Mr. Bolen, the South Carolina board chairman, indicated that any large-scale changes likely would take place over multiple years, and beyond the 2015-16 academic year.
“Normally, standards-based reforms are one of the most complicated reforms you can do,” because of the challenges associated with ensuring they have an impact in the classroom, said Ashley Jochim, a research analyst at the Center on Reinventing Public Education at the University of Washington, Bothell.
Just as new standards can entail new costs and big changes to accountability and other policies, Ms. Jochim noted that it can take years before teachers truly understand what is expected of them after a significant revision in standards.
Positive or Haphazard?
The issue of legislators’ new oversight powers regarding standards in both Oklahoma and South Carolina could also become complicated. Oklahoma lawmakers will have the power to approve the new standards whether or not they are developed specifically by the state education department. Under the new South Carolina law, any standards not developed specifically in the state must be approved by the legislature.
Both moves are widely seen as a way to prevent those states’ K-12 officials from virtually readopting the common core under a different name.
Lawmakers could simply wave through standards that feature relatively minor changes to the common core, Ms. Amundson noted. Some observers, including common-core opponents, have said that Indiana’s nominally new standards are, in fact,quite similar to the common core.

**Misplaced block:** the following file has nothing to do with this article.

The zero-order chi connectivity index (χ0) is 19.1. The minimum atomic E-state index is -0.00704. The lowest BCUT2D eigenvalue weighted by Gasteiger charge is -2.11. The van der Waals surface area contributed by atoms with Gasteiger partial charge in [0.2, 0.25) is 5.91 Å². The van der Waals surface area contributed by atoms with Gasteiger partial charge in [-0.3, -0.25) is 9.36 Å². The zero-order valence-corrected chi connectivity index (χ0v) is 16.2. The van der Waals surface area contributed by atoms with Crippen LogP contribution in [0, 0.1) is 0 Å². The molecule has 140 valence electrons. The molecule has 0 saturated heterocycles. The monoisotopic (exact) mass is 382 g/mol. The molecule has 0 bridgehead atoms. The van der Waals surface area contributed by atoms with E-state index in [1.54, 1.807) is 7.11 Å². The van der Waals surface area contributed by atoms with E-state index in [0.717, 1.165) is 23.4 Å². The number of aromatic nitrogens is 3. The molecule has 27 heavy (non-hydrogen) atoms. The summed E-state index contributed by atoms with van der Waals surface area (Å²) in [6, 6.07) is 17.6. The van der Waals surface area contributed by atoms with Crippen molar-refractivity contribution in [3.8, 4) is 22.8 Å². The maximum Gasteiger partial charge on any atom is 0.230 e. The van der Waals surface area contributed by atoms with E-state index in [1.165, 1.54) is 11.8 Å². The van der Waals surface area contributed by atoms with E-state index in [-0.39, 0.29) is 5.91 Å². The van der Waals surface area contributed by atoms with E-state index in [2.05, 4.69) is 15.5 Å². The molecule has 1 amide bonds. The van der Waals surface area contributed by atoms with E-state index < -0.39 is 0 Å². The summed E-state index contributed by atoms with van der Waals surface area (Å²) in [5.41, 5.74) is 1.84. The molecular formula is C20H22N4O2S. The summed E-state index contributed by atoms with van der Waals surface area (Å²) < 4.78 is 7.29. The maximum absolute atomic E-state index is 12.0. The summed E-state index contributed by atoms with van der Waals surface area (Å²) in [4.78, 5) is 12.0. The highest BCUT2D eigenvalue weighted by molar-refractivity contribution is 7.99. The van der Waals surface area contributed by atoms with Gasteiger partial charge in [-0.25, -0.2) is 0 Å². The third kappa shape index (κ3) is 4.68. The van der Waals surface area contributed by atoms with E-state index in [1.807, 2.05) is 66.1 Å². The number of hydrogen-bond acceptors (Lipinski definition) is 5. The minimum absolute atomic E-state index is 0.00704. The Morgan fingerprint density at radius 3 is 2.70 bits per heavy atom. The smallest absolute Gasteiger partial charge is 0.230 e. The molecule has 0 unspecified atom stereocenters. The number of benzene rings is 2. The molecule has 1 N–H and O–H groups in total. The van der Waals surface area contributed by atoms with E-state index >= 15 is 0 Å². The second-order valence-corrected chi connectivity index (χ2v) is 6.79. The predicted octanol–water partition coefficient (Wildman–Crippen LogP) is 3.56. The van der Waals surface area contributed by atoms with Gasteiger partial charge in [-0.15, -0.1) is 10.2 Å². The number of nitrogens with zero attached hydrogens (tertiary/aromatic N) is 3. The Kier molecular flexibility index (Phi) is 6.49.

But if, for example, some South Carolina lawmakers find the ostensibly reworked standards too similar to the common core, a possibility raised by Ms. Barton’s comments, then it could complicate the process.
In fact, four members of the Oklahoma state school board are so uncomfortable with legislative oversight of standards that they (along with parents and teachers) filed a petition with the state supreme court June 25 seeking to overturn the new law repealing the common core. The state board, in turn, agreed to suspend the process of creating new standards until the legal dispute is resolved.
Still, states have been reviewing and revising content standards for decades, and nothing prevents them from making positive changes to the common core, said Kathleen Porter-Magee, a policy fellow at the Thomas B. Fordham Institute, a Washington think tank and a common-core supporter.
She cited Florida’s move earlier this year torelated to calculus to the common core as part of a larger process to revise, but not drop, the standards.
But Ms. Porter-Magee warned that states risk trying to reinvent the wheel if they start “haphazardly deleting things” from the common core, or if they overload teachers with more standards than those educators have time to teach.
“That is actually why, prior to the common core, we saw such wild variability in terms of the quality of state standards,” Ms. Porter-Magee said.
A version of this article appeared in the July 10, 2014 edition of Education Week as As States Drop Common Core, Replacement Hurdles Loom